Category Archives: Meditation

A Different View


On Tuesday I took my brother to hospital on one side of town for a scan, then to the coast to the real deal healer,  who is also a masseuse with the hands of a Goddess.

While he was being massaged, I was at a loss of what to do. I didn’t need a coffee, I couldn’t face the hoards of caravans lining the beach where I had hoped to read my book. Then I found my way to Heronswood on the hill of Dromana, where the air smelled of Frankincense and the spirit of my father called from the hill. My father loved Heronswood so much, as do I, and it isn’t just the view. (See above)

It’s part mediterranean and part gothic horror. I can imagine Flora and Miles from The Turn of The Screw hiding in the garden, or Mrs DeWinter looking out over the sea wondering what really happened to Rebecca.

It was an odd feeling of enjoying myself in the midst of a battle. Finding an oasis in a desert, or a chair in shopping centre sale. The air was thick with humidity, butterflies lazily circled Californian poppy trees and the sea in the distance, sparkled with promise.

There is a sense of peace in a garden that can’t be replicated. Nature knows what it’s doing, so why do we curse it when it does it job? Everything grows, reseeds then dies. Rinse, repeat. We rail against the unfairness of nature. Nature, like the weather, keeps us human, and our hubris in check.

Now my brother is back in hospital for Round Two of chemotherapy. He knows what he needs this time, and Dave and I, as his trusty sidekicks,  took in all the food he wanted, a small bar fridge, his own bedding, wearing a new hoodie that I bought him, and sporting a amazing attitude.

He is one of those gorgeous people who the nurses and doctors love to treat. He is funny, open, brave and never once projects his anger at his cancer at the staff, as many are wont to do.

His doctor told me he is his sickest yet easiest patient. Yesterday he said it was a ‘miracle’ he survived with the cancer for as long as he did. He took a chance to leave hospital the day he was diagnosed to try and see my father before he died. It nearly killed him yet he did it because he loved Dad so much. This is the sort of person he is. This is why he needs to make it through this, because he is a good person, and the world needs more good people right now.

And gardens. More gardens are necessary for refuges in wars, both worldwide and personal.







Growing Up 101 (Part 2)



You know I’ve been thinking of growing out my hair this year? I’m also growing some tomatoes, oh and yeah, I’ve  been working on growing up.

Interestingly enough, this week I read an article in the NY Times (it’s a super grownup daily, I feel older just reading the headlines) where author Pamela Druckerman writes in an OpEd piece that,

•’There are no grown-ups. We suspect this when we are younger, but can confirm it only once we are the ones writing books and attending parent-teacher conferences. Everyone is winging it, some just do it more confidently.’

Ain’t that the truth?

My friend Tania, whom I grew up with, recently commented on my blog about growing up and Pema Chödrön,

‘I went back and read Pema’s chapter on growing up. Despite having read it many times, it always seems to slip through my fingers…Buddhist teachings are like that for me! So she talks about clear seeing (of the self particularly), sprinkled with a good dose of kindness. That seems to be key: kindness and compassion. It speaks to aversion and it speaks to the critic, whether it be an external voice or the critical internal self. So kindness and compassion…bring ‘em on! :)’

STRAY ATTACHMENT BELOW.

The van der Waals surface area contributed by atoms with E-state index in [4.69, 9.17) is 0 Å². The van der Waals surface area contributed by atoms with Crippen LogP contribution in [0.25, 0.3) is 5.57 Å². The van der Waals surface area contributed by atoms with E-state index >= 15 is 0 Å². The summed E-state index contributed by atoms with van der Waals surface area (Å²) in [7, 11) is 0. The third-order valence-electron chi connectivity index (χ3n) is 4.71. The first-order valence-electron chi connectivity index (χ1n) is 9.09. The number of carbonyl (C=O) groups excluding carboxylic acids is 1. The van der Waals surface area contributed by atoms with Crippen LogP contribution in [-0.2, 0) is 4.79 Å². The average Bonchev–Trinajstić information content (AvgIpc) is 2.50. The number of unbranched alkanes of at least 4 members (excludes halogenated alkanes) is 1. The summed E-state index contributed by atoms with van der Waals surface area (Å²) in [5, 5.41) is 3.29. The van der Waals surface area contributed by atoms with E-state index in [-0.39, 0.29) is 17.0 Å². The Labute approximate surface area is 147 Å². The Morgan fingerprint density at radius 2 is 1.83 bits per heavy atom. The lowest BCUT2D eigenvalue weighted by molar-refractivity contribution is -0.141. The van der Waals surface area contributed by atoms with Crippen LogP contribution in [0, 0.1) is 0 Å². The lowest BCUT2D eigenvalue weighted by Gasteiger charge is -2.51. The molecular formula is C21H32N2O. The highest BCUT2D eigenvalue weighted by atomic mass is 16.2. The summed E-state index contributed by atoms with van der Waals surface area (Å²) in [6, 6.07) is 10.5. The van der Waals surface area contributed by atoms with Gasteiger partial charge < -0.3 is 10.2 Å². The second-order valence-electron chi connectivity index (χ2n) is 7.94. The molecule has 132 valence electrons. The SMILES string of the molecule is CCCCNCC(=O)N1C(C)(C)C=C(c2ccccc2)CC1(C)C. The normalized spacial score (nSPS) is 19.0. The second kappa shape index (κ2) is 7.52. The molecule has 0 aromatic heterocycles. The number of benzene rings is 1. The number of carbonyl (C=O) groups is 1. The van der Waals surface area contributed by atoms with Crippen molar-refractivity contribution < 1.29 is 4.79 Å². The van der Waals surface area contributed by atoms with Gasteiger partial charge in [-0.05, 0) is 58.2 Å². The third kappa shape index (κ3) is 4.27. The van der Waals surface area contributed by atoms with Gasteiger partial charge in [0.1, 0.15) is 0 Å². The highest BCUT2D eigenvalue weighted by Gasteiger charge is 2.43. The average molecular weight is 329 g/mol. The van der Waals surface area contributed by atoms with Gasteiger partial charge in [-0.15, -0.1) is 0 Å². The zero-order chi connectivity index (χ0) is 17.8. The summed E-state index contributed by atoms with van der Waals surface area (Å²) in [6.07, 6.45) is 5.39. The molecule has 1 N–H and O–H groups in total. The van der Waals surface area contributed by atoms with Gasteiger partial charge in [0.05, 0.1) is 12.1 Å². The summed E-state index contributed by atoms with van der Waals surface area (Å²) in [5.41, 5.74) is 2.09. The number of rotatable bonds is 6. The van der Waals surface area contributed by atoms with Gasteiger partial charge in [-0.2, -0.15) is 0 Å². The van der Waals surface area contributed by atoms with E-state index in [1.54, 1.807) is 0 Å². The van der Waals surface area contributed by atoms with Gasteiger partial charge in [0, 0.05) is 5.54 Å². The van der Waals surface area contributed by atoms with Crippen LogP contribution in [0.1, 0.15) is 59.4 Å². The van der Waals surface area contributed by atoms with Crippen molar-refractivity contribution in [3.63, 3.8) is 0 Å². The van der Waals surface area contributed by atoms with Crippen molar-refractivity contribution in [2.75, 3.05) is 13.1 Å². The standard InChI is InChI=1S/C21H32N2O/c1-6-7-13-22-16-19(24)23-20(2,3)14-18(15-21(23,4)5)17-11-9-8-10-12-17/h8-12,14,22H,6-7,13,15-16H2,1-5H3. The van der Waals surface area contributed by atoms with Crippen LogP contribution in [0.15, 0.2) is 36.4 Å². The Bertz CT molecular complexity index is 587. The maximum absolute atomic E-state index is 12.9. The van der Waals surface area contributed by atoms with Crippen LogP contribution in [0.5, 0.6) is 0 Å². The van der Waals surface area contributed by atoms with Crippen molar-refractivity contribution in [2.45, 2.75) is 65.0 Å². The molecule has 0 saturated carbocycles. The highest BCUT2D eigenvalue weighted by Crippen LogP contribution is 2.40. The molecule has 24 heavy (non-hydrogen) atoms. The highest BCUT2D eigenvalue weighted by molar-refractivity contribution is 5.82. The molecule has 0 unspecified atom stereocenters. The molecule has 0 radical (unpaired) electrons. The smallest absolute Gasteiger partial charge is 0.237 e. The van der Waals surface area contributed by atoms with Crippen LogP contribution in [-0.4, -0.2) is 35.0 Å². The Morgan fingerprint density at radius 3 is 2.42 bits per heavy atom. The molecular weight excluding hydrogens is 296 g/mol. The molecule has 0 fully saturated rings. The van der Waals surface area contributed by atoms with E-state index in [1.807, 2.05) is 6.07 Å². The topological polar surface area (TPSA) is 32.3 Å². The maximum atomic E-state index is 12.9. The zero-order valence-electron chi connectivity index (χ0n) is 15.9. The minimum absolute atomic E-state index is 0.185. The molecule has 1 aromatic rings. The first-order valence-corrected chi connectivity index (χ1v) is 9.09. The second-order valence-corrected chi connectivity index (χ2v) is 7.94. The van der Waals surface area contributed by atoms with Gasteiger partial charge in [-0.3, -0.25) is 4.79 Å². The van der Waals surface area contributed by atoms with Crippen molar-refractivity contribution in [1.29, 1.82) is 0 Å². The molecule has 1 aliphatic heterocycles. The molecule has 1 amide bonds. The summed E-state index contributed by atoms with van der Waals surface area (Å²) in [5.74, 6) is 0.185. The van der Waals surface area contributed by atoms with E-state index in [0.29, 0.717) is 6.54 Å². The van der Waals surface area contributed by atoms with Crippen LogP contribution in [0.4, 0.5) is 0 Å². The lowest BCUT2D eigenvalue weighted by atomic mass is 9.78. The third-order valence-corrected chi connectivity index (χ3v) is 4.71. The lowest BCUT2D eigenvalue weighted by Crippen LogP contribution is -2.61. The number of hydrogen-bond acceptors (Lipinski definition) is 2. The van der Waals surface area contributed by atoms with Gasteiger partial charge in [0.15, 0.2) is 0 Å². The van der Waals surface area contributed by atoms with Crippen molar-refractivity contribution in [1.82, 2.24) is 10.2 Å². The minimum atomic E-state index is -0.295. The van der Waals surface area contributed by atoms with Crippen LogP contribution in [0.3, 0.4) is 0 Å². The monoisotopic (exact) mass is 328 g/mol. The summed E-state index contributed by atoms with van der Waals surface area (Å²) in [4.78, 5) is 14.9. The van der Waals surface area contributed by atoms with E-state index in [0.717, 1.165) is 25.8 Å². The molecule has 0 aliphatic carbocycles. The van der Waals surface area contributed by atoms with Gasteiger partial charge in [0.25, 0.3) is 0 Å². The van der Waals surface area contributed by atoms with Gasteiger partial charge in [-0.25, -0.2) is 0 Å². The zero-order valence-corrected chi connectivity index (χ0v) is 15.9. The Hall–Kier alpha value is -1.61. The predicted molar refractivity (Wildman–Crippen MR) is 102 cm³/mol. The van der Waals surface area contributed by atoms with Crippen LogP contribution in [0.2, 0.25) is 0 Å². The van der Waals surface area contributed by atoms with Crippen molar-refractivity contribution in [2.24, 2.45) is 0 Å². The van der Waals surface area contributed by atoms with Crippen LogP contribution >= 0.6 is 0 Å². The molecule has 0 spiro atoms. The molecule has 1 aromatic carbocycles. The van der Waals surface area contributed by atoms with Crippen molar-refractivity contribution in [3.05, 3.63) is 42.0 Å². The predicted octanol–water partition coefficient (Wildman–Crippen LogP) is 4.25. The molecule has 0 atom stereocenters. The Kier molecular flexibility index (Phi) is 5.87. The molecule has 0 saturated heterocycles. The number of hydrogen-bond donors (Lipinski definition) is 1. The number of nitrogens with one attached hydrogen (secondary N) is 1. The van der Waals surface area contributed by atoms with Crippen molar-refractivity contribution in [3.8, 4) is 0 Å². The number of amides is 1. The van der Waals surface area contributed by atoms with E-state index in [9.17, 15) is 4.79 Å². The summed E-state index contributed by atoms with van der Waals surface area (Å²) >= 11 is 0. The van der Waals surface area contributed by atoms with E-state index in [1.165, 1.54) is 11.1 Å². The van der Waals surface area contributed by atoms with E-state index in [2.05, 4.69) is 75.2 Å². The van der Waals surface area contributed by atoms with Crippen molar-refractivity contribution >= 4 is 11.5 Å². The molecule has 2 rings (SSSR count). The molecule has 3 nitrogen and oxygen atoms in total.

After talking to my neighbor, who, like is has also a hideous year and many of his friends also, I mentioned that the only good thing that can come out of the pupa of doom is the the imago of compassion.

Compassion for those who are in the darkness, compassion for those who have just emerged, and compassion for those about to enter.

Everybody gets their turn. Ain’t that the truth?

I dined with a dear friend the other night. We hadn’t seen each other for a while, and there had been a misunderstanding between us. After a glass of Prosecco, I apologised at the same time as she did, and we both laughed at each others perceptions of the situation and decided we’re flawed but fabulous.

You know apologies are? Grownup! Yep. I’m sorry is the word of the wise, and meaning it is the road to enlightenment, or not being an arsehole.

Let me tell you this. Saying you’re sorry is the most mature, wise, brave, courageous, beautiful thing you can ever say to someone.

Not the passive aggressive, “I’m sorry if you feel this way’ or  ‘I’m sorry if I made you feel this way.’

Jesus, take some responsibility. Saying I’m sorry isn’t conditional. if you said something to offend someone, then say I’m sorry. It’s so simple.

Saying sorry isn’t about being wrong or right, it’s about valuing the relationship and the other person’s feelings more than your ego.

It feels nice to be humble and own your shit. So much easier than hanging onto the fragile silk thread of self-absorbed pride.

At the restaurant, I saw an old friend, who I haven’t seen in a long time. She runs a place called Hagar. It’s a specialist aftercare agency that works with women and children who have survived trafficking and severe abuse in Cambodia, Afghanistan and Vietnam.

That’s a grownup job, yes? Saving girls from adulthood that happen too soon.

‘My friends and family used to call me energetic.

Happy go-lucky.

But my first husband beat the life out of me. I was 13.’

Shukria from Pakistan

So much wrong with that statement. The last line is a punch to the throat, non?

I’m going to lunch with her and work out what I can do to help. Helping is for all ages.

Compassion and helping. If you want to help, donate here. Any amount matters. Thank you.

Peace out.